Mosaic: a journal for the interdisciplinary study of literature
Volume 46, Number 3, September 2013
pp. 125-139 | 10.1353/mos.2013.0029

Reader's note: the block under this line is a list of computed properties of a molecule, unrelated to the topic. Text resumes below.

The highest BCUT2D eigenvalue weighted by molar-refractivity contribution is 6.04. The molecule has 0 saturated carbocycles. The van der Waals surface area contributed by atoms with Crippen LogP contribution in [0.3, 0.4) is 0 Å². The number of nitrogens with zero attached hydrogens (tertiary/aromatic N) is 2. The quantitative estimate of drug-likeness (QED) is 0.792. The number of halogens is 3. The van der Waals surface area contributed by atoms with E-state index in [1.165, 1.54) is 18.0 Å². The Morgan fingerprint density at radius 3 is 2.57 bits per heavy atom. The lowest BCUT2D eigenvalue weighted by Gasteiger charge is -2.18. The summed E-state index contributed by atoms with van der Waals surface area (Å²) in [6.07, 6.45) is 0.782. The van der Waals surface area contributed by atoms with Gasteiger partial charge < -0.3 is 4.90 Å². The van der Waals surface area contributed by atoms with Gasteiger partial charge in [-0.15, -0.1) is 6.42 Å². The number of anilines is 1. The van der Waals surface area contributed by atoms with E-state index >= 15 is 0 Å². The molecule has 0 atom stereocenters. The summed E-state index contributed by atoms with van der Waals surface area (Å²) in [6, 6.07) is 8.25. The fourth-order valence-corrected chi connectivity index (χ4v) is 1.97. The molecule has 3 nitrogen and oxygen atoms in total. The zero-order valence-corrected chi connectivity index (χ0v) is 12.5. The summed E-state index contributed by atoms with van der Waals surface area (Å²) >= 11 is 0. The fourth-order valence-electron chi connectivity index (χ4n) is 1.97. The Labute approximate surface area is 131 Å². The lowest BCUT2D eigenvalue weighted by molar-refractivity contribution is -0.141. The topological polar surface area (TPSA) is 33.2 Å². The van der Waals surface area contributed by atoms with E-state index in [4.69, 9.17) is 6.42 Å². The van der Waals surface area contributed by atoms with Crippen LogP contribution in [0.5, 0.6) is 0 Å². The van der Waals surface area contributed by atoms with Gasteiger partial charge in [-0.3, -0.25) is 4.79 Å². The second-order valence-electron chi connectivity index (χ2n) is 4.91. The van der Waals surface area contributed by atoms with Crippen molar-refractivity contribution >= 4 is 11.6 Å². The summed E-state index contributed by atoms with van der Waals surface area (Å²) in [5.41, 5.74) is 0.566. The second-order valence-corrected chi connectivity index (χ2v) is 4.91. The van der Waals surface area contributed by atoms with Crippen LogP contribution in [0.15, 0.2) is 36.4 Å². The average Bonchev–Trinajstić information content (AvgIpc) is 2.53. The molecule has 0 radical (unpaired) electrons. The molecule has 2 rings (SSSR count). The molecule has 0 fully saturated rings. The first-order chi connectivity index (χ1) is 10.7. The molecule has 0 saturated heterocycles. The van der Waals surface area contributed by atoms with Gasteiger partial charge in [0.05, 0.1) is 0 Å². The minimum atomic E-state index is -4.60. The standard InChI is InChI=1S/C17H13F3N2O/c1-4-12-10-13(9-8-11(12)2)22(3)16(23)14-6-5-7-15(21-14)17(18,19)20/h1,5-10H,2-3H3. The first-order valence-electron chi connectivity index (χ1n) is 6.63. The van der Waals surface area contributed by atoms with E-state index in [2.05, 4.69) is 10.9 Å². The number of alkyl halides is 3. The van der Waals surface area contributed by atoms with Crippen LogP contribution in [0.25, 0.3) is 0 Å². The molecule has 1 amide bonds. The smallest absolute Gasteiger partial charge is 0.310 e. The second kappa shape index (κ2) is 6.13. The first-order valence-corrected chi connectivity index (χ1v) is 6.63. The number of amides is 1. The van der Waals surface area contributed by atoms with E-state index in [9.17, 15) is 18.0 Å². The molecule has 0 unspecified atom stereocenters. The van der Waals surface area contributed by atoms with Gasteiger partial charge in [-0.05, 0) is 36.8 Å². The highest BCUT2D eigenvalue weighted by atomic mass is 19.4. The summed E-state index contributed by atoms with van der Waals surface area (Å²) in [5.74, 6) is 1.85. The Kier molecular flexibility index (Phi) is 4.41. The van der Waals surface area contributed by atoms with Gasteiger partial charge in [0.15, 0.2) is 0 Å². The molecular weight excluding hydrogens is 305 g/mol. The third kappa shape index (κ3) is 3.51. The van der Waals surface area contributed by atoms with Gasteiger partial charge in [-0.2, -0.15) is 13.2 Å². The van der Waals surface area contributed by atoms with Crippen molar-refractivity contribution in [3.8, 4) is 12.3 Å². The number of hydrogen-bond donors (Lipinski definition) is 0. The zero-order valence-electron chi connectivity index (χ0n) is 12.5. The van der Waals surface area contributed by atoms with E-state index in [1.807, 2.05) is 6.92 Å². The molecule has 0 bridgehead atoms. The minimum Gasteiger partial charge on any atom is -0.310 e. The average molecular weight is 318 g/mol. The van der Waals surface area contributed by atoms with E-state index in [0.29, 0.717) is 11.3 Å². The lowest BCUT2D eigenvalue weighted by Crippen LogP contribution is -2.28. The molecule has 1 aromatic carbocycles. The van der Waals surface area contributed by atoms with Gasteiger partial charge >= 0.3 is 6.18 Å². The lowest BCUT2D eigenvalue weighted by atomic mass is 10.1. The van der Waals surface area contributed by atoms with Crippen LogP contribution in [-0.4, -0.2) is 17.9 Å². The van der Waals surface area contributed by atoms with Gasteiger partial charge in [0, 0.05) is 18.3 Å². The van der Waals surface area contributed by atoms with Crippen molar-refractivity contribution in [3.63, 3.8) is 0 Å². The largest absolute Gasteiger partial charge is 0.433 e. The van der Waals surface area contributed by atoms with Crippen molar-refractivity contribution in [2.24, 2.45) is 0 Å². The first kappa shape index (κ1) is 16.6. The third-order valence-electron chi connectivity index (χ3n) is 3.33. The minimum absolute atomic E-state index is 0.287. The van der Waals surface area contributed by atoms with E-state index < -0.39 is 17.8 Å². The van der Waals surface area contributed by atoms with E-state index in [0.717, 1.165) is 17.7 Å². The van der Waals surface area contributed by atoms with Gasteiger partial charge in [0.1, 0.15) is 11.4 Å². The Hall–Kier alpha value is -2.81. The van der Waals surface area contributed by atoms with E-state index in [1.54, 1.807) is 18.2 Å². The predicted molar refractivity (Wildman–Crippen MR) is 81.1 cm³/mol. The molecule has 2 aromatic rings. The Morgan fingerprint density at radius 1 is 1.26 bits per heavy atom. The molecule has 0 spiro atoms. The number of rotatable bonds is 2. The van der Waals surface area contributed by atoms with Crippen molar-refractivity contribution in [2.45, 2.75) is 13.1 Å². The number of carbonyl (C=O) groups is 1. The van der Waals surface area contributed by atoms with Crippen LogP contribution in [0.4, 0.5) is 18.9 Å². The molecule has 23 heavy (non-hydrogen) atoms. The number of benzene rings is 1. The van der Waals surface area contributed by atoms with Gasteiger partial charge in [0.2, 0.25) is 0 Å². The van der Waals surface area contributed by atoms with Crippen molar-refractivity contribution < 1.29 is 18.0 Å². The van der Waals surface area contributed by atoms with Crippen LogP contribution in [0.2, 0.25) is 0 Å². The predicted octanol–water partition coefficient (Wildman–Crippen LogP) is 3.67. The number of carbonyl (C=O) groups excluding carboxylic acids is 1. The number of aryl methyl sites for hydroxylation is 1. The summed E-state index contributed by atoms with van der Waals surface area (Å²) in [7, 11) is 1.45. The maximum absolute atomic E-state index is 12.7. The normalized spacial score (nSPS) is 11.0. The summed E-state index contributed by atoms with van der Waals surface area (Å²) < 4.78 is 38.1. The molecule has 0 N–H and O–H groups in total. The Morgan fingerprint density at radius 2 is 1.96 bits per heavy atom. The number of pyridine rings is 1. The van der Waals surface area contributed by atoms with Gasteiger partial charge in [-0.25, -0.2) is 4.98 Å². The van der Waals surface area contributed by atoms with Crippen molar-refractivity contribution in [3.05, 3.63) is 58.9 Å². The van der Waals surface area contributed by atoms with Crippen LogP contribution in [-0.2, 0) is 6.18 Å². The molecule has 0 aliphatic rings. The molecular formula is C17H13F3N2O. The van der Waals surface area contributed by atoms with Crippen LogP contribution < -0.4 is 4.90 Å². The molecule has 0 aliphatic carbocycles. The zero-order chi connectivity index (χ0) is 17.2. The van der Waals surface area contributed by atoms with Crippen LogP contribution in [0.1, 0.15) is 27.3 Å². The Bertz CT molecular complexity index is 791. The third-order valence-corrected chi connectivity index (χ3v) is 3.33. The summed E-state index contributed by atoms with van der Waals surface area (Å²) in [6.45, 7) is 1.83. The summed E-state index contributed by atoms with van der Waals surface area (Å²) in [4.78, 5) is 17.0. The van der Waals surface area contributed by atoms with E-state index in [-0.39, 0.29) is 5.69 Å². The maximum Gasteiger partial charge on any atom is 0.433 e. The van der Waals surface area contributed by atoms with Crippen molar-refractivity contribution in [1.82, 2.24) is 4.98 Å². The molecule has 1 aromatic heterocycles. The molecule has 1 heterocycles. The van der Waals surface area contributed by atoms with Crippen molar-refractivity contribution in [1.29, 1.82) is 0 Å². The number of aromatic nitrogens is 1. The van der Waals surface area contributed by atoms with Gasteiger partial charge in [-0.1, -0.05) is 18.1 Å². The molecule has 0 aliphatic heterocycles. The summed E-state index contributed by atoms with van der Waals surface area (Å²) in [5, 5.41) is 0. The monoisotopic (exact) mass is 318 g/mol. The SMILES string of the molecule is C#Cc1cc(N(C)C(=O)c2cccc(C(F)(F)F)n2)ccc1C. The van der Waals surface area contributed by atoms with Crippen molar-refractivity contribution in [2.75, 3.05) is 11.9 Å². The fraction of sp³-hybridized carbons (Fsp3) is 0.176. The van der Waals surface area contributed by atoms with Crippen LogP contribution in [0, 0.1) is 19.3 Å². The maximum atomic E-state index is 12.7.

This essay argues that comparative literature should not be theorized in terms of how comparison appears, but rather how it does not fully appear. By focusing on the (in)comparability of catastrophic events, Pynchon’s work suggests that comparison is “avisual,” since it takes place as the splitting apart of the day.